A short film directed by Jennifer Ward-Lealand which tackles the growing epidemic of P in Aotearoa has been named Best Picture by public vote at the Wairoa Film Festival this weekend.
Disturb delves into the devastating effects of methamphetamine on a whānau when a grandmother is the only person who refuses to give up on her drug-addicted grandson. It is the directorial debut of Ward-Lealand who is one of New Zealand’s most accomplished actors and industry advocates.
The film won the Tinirau Award, which was voted on by the public who attended a screening of a selection of the best Maori short films at the Gaitey Theater in Wairoa on Saturday night. The award was donated by broadcast veteran Derek Fox and Jaewynn Mackay.
The 13-minute story is written by journalist Aroha Awarau and produced by Maori TV news presenter Peata Melbourne under her new production company, Te Koru Media. The cast includes Kararaina Rangihau, Joe Dekkers-Reihana, Ella Edward, Miriama McDowell and Piripi Taylor.
Disturb also screened at the Beverly Hills International Film Festival in Los Angeles at the same time it starred in Wairoa.
Ward-Lealand says the award shows audiences resonated with the film’s important message.
“The audiences who have responded so positively to our film affirm for us the very reason we wanted to do Disrupt, to see how a family tries to cope with what is a huge problem across Aotearoa. It’s often the small personal story that can affect the biggest change,” says Ward-Lealand.
Melbourne chose Disrupt as her first film as a producer because she wanted to highlight the growing problem of P in all communities. She credits the aroha of the cast, crew, backers, sponsors, and supporters as the reason for the film’s success.
“Our supporters believed in us to make it happen. This victory is for them. We were blessed with our superb and very talented cast and care. I am proud and grateful for the contribution of each of them.
Awarau says he was inspired to write the film after covering many stories about the P epidemic as a print and television journalist and seeing firsthand how the drug had a strong hold on his own whānau.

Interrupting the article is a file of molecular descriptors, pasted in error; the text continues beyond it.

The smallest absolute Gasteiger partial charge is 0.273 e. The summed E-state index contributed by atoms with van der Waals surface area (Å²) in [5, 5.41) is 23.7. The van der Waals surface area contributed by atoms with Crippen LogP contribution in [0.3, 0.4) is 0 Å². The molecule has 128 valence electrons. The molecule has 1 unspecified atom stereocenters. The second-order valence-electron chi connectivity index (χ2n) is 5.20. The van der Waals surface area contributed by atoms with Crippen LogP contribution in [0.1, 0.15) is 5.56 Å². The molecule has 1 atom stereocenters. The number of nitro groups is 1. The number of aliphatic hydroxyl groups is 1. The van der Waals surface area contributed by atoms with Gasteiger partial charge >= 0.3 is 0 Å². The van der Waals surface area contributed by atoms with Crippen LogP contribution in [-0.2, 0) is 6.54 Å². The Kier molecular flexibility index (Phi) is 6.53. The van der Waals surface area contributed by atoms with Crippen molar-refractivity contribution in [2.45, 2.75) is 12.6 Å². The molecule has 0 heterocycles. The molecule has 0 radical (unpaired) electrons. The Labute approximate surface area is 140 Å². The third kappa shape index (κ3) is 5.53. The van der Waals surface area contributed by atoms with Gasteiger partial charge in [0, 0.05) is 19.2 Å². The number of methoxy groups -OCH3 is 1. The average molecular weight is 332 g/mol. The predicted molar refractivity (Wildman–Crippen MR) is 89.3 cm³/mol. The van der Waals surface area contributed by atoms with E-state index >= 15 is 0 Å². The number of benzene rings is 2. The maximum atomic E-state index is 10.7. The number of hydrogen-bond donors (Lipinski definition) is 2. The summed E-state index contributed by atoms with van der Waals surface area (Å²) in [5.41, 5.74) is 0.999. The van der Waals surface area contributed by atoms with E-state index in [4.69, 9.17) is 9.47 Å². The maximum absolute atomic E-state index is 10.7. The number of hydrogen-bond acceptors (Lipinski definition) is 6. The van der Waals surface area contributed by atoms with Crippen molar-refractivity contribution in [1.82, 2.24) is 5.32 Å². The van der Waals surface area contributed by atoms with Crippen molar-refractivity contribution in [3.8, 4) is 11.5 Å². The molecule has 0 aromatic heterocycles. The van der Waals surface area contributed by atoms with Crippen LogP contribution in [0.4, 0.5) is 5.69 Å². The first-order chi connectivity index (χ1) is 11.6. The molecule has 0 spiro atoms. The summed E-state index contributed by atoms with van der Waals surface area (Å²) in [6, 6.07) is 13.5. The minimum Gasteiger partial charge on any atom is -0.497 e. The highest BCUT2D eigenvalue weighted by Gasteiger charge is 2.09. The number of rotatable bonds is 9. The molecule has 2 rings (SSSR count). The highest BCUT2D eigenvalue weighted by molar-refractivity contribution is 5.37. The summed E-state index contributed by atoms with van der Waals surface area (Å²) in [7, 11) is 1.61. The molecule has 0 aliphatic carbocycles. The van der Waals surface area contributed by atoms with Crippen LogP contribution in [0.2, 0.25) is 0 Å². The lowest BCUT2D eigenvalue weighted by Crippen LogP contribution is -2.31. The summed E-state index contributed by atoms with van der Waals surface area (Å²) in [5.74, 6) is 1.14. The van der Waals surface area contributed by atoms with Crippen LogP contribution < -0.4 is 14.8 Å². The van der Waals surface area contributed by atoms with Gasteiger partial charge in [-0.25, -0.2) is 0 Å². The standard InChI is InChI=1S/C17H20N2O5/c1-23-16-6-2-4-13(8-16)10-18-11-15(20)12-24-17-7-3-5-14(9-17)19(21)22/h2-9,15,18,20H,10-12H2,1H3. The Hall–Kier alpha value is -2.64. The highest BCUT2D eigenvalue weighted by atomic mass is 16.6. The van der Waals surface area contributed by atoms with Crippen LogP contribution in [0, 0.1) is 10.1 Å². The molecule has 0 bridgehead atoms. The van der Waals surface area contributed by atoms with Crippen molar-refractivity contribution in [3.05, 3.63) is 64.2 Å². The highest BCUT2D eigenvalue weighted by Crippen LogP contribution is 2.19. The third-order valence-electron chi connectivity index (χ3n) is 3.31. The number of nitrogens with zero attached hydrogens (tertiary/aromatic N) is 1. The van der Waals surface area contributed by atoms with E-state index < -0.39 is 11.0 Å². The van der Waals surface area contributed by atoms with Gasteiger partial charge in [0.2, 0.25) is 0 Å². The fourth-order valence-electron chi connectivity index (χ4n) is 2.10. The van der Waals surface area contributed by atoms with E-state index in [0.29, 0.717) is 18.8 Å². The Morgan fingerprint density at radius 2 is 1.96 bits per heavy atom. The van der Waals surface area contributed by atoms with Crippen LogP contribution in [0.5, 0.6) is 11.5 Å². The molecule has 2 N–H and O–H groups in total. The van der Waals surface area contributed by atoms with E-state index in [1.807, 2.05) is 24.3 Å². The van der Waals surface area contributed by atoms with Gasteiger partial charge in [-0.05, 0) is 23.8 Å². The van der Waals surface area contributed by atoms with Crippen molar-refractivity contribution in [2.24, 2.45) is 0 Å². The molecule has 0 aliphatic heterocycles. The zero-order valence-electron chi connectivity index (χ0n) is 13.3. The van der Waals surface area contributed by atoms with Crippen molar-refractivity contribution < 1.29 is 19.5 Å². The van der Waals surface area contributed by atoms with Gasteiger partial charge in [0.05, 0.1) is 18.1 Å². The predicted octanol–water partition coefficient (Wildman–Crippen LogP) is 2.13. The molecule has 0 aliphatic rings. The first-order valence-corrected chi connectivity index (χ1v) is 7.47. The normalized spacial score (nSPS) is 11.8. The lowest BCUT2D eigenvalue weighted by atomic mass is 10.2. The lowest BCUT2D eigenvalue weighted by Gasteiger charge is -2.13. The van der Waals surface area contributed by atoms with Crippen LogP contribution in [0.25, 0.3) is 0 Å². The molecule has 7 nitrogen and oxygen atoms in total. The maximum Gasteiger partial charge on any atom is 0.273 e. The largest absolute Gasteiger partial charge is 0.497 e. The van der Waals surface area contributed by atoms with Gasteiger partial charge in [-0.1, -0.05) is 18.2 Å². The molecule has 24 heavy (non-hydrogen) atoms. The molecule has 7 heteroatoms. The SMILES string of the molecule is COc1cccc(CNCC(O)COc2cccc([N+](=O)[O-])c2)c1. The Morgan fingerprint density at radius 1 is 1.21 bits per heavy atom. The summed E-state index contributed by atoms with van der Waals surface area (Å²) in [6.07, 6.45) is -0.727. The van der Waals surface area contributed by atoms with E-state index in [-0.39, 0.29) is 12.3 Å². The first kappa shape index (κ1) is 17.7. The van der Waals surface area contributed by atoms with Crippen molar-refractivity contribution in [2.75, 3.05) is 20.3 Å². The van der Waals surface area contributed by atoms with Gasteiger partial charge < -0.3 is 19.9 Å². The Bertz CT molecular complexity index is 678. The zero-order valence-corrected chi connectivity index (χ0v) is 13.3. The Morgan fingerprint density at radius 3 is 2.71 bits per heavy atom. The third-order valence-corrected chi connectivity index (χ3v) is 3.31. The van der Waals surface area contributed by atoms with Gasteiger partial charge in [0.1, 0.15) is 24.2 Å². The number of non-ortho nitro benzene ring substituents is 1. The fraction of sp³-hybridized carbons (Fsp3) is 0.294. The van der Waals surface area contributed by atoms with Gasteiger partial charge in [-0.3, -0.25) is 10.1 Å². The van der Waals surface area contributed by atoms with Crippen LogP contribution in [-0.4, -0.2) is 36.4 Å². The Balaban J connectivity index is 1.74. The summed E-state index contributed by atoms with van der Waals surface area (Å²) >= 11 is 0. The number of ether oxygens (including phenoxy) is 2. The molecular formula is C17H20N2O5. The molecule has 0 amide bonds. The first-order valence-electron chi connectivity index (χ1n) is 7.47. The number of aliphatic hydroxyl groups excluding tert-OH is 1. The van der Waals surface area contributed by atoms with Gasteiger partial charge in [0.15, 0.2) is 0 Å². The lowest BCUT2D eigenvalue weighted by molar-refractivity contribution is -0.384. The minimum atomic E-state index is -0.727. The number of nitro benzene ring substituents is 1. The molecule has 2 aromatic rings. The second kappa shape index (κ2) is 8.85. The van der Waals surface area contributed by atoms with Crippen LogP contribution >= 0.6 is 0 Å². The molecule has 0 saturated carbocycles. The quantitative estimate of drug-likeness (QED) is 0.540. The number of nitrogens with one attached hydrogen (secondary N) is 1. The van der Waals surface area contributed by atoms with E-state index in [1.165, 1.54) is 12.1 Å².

“I find a lot of movies or stories around drugs, P in particular, to be quite glamorous. So they take place in the gang world or on the streets. And what I had seen was that this issue is actually closer to home for most people,” he says.
The film was funded by Ngā Aho Whakaari, an organization that advocates for Maori working in the screen industry, and supporters who donated to the film through Boosted, a New Zealand crowdfunding site dedicated to the arts . The film was also sponsored by the following organisations: Image Zone, Cordis Hotel and Resorts, Nati 4 Life, St John’s Ambulance and Wireless Rentals.
The annual Wairoa Film Festival celebrates the best of Maori and indigenous films from Aotearoa and around the world. Over the weekend, the festival also honored screen producer Desray Armstrong, who received the WIFT Mana Wahine award.
Festival director Leo Kolziol said the audience was delighted to see a local resident and the lead actress of DisturbKararaina Rangihau, embody on a giant screen the poignant role of a worried kuia.
“There was an incredible collection of Maori films,” says Kolziol. “Audiences were moved by the themes of Disrupt, of hope in the face of the scourge of P.”
Disrupt also screened at the New Zealand and Hawaii International Film Festivals in 2021 and is set to screen at the Maoriland Film Festival in Otaki on June 30.
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